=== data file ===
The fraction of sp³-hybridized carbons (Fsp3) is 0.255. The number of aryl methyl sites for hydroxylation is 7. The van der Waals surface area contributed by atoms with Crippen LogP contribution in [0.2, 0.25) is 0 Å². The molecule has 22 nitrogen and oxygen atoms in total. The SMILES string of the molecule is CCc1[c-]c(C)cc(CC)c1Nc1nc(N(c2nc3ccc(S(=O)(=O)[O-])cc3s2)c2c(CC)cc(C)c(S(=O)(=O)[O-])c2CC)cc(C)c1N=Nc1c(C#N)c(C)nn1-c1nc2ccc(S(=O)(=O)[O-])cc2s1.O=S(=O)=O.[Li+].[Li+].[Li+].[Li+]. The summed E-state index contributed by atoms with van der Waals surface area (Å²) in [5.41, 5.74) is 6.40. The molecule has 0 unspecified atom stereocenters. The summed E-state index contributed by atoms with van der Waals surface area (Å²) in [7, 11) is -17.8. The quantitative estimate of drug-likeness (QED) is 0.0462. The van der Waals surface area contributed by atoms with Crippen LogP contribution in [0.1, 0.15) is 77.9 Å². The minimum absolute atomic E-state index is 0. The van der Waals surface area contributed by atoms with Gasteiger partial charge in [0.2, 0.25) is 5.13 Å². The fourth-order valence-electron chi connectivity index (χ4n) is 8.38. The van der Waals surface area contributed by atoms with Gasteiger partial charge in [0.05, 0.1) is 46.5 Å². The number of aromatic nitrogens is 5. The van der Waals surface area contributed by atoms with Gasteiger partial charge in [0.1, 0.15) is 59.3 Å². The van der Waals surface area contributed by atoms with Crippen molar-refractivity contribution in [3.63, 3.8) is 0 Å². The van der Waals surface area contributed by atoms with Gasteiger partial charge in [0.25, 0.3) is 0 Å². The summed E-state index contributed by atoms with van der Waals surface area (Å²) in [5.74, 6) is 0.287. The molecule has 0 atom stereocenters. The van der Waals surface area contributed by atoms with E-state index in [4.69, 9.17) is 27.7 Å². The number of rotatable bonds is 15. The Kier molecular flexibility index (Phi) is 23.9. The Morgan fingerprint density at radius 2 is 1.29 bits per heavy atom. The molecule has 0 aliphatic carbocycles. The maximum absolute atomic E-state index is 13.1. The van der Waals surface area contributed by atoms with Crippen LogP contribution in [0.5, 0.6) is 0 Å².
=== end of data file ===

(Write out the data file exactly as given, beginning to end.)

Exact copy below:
The fraction of sp³-hybridized carbons (Fsp3) is 0.255. The number of aryl methyl sites for hydroxylation is 7. The van der Waals surface area contributed by atoms with Crippen LogP contribution in [0.2, 0.25) is 0 Å². The molecule has 22 nitrogen and oxygen atoms in total. The SMILES string of the molecule is CCc1[c-]c(C)cc(CC)c1Nc1nc(N(c2nc3ccc(S(=O)(=O)[O-])cc3s2)c2c(CC)cc(C)c(S(=O)(=O)[O-])c2CC)cc(C)c1N=Nc1c(C#N)c(C)nn1-c1nc2ccc(S(=O)(=O)[O-])cc2s1.O=S(=O)=O.[Li+].[Li+].[Li+].[Li+]. The summed E-state index contributed by atoms with van der Waals surface area (Å²) in [5.41, 5.74) is 6.40. The molecule has 0 unspecified atom stereocenters. The summed E-state index contributed by atoms with van der Waals surface area (Å²) in [7, 11) is -17.8. The quantitative estimate of drug-likeness (QED) is 0.0462. The van der Waals surface area contributed by atoms with Crippen LogP contribution in [0.1, 0.15) is 77.9 Å². The minimum absolute atomic E-state index is 0. The van der Waals surface area contributed by atoms with Gasteiger partial charge in [0.2, 0.25) is 5.13 Å². The fourth-order valence-electron chi connectivity index (χ4n) is 8.38. The van der Waals surface area contributed by atoms with Gasteiger partial charge in [0.05, 0.1) is 46.5 Å². The number of aromatic nitrogens is 5. The van der Waals surface area contributed by atoms with Gasteiger partial charge in [0.1, 0.15) is 59.3 Å². The van der Waals surface area contributed by atoms with Crippen molar-refractivity contribution in [3.63, 3.8) is 0 Å². The van der Waals surface area contributed by atoms with Gasteiger partial charge in [0.25, 0.3) is 0 Å². The summed E-state index contributed by atoms with van der Waals surface area (Å²) in [5.74, 6) is 0.287. The molecule has 0 atom stereocenters. The van der Waals surface area contributed by atoms with E-state index in [4.69, 9.17) is 27.7 Å². The number of rotatable bonds is 15. The Kier molecular flexibility index (Phi) is 23.9. The Morgan fingerprint density at radius 2 is 1.29 bits per heavy atom. The molecule has 0 aliphatic carbocycles. The maximum absolute atomic E-state index is 13.1. The van der Waals surface area contributed by atoms with Crippen LogP contribution in [0.5, 0.6) is 0 Å².